In a joint statement released on Monday, groups meeting under the auspices of the Federation of Egyptian Industries announced their objection to a new mining law and its executive regulations in their current form, claiming that it violates the constitution approved by Egyptians and that the constitution stipulated participation by the civil and industrial society in formulating laws and regulations that pertain to them, which did not take place in the case of this law.
A meeting was held in the presence of representatives of the Egyptian Federation of Industries, the Chamber of Construction Materials, the Chamber of Petroleum and Mining, and the Chamber of Chemical Industries with participation by the Export Council for Building Materials. The meeting was held with the goal of discussing the new mineral resources law and the executive regulations proposed by the Ministry of Petroleum, set to be issued soon.
The statement went on to say that the law has overlooked the opinion of civil and industrial society experts and scholars in the mineral resources field who have consistently demanded a law to enhance the state capacities and optimally utilise mineral resources in order to attain maximum benefit for the national economy.
The statement claimed that their objection to the law is due to its conflicting terms and the fact that it overlooks the public interest represented in governorates reaping the benefits of this industry if a law is agreed upon, in addition to the interests of investors in the sector, whether Egyptians or foreigners. Their investments will be doubled if a law is issued guaranteeing safe investments instead of one that overlooks their investors’ needs.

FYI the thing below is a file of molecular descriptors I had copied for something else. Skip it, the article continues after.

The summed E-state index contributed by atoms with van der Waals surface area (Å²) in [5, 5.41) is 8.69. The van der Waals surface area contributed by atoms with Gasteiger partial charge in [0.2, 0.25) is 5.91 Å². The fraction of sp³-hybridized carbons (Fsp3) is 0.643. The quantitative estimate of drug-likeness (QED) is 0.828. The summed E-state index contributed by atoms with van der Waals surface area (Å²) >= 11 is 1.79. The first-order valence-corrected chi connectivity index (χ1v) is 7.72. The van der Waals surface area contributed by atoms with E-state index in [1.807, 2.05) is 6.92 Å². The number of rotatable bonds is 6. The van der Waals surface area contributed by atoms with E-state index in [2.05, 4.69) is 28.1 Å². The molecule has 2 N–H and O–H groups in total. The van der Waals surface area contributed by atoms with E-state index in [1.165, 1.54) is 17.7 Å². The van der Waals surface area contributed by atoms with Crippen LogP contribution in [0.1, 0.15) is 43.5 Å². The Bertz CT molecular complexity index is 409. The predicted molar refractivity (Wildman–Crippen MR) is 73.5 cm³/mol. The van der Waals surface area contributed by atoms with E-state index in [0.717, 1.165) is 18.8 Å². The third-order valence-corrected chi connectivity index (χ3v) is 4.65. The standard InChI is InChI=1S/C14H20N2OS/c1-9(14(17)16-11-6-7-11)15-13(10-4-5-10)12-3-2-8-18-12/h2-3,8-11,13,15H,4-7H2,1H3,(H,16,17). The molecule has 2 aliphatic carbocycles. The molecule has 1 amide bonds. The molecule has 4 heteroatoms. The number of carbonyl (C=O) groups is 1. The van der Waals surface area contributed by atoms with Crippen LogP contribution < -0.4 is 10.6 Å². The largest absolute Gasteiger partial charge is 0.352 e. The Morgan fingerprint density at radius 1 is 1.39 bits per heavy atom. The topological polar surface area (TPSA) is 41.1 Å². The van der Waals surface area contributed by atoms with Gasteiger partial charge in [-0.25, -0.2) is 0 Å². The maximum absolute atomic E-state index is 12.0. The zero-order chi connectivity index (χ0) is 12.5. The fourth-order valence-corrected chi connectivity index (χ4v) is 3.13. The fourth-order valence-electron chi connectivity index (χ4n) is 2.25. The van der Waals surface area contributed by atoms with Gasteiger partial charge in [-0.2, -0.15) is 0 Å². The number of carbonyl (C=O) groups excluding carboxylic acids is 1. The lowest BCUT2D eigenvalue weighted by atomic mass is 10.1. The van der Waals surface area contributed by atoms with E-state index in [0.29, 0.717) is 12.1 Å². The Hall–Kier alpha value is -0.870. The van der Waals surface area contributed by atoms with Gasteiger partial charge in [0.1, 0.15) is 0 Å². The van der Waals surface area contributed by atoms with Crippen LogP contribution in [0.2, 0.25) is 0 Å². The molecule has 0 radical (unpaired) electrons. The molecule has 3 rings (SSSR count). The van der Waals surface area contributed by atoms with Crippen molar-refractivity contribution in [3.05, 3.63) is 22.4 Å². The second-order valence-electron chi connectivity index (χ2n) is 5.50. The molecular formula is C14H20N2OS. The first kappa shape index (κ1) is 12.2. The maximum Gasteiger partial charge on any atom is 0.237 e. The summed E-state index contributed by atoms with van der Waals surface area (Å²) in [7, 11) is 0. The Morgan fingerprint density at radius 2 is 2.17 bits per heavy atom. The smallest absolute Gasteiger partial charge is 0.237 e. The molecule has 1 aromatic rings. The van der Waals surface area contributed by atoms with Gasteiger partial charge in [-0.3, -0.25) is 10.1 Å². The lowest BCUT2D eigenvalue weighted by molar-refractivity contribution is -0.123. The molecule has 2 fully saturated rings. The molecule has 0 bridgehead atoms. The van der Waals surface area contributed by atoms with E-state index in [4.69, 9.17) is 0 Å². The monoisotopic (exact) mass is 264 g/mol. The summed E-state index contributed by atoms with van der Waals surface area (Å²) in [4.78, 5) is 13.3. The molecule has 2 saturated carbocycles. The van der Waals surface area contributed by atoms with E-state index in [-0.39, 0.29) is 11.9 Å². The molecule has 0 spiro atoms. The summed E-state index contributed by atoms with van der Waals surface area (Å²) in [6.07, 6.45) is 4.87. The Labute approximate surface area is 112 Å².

The statement said that the new law has changed the state’s policy from encouraging investment to collection – through the extraction process or the process of converting materials into products – which would raise prices for mining and quarry products and negatively affect the industry.
The statement also said that Law 86, which is currently in force, is superior to the new law except for the items pertaining to financial figures for royalties, rents and fees, noting that these figures can be amended so that Law 86 would be more effective and contribute to both developing state resources and industrial society’s participation in community development.